Mr. Eden had two points which he wished to make with respect to the Russian proposal. In the first place, it was not reasonable to limit the exception to measures provided by treaties in force at the time that the Charter was ratified. A later treaty of the same character should not be discriminated against, for example Great Britain might conclude such a treaty with France after the ratification of the Charter. Mr. Eden’s second point was that some provision should be made so that when the new Organization became stronger there should be a provision for its taking over the functions carried out by the parties to these treaties. This of course could only be carried out with the agreement of the signatories to the treaties. This he had tried to cover in an amendment which he had proposed.

Senator Vandenberg said that the question raised by the Soviet proposal should be considered in connection with the settlement of the question raised last night concerning Chapter V, Section B, paragraph 6.

Mr. Stettinius said that he had had in mind suggesting at the end of the meeting that the provision to which Senator Vandenberg had referred be turned over to a subcommittee of specialists for the purpose of exploring all angles to reach a common ground. He thought that it would be desirable to refer both of these matters to such a subcommittee. There being no objection, the following persons were designated: Mr. Stettinius and Mr. Pasvolsky (United States), Sir Alexander Cadogan and Mr. Jebb (United Kingdom), Mr. Molotov and Ambassador Gromyko (Soviet Union), Ambassador Koo and Dr. [Page 569] Wang (China). Mr. Molotov suggested that Mr. Pasvolsky act as chairman. Mr. Stettinius said that he would attend the meetings as time permitted.

Chapter IX. Section A

Paragraph 1. Economic and Social Council.—The United States, the United Kingdom, and the Soviet Union each had made proposals for amendments in this paragraph. The United States proposed the insertion of the word “cultural”. The United Kingdom proposed the insertion of the phrase “in association with the International Labor Organization and other bodies concerned”. The Soviet Union proposed three different insertions: (1) “based on respect for the principle of equal rights and self-determination of peoples”; (2) “in particular the right to work and the right to education”; (3) “for all without distinction as to race, language, religion, or sex”.

Mr. Molotov explained that he wished to support the Soviet proposal for inclusion of the provision concerning the right to work and to education, but that he would not press the matter. If there was no objection to these additions, he would also like to have reference made to them in the Chapter on Purposes. Mr. Pasvolsky suggested that if such additions were made the language used in Chapter I should be followed here.

Mr. Attlee said that the proposal of the United Kingdom with reference to the International Labor Organization was related to the proposal for the insertion at the end of paragraph 2 of a new paragraph reading as follows:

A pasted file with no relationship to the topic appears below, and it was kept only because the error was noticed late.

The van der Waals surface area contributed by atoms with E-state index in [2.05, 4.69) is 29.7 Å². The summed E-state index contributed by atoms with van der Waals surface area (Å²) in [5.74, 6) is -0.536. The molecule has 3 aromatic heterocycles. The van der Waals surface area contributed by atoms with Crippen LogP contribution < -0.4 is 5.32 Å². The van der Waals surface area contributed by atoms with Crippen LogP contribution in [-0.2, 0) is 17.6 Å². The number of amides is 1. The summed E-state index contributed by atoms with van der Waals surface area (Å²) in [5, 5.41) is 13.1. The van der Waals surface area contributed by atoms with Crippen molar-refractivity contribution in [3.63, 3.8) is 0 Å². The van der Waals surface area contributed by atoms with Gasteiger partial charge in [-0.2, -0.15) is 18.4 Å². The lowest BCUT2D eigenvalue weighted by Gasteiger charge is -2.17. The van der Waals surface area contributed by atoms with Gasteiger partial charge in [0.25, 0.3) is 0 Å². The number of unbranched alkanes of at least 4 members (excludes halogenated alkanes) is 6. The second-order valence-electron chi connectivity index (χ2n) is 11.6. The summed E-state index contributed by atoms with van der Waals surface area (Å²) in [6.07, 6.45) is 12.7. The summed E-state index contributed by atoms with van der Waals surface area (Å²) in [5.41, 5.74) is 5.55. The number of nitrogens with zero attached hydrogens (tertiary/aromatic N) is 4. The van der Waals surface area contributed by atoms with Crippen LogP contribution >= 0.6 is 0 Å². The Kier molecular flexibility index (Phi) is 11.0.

“3. In view of its tripartite constitution the International Labor Organisation should, subject to the provisions of Paragraph 2 above, be brought into special relationship with the Organisation and should be an important instrument through which should be pursued the object of securing for all improved labour standards, economic advancement and social security.”

The International Labor Organization as a specialized organization would be brought into relationship with the new Organization. It would be brought into relationship particularly with the Economic and Social Council. It was the view of the British Delegation that it was highly desirable that this should be stated clearly and specifically here. This view was based upon the important and distinguished record of the International Labor Organization.

Dr. Soong said that he regarded the British amendment as too sweeping and that he would like to study it further.

Mr. Molotov said that for reasons well known it was the view of the Soviet Government that it would be sufficient to adhere to the original text of the Dumbarton Oaks Proposals in this respect.

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Mr. Pasvolsky explained that the United States desired to add the word “cultural” in order to make it clear that the cultural and educational fields were covered by this paragraph. It had been understood at Dumbarton Oaks that the word “social” included cultural, but there was a strong sentiment in the United States for making this explicit. Dr. Soong supported the United States proposal and it was agreed to by the four governments. Action on the British proposal both in paragraph 1 and paragraph 3 was reserved for later consideration.

The Soviet proposal was agreed to with the understanding that the language should be made to conform with the proposal which had been agreed to for paragraph 3 of Chapter I. This would involve the deletion of the phrase “in particular the right to work and the right to education”.

Chapter IX. Section D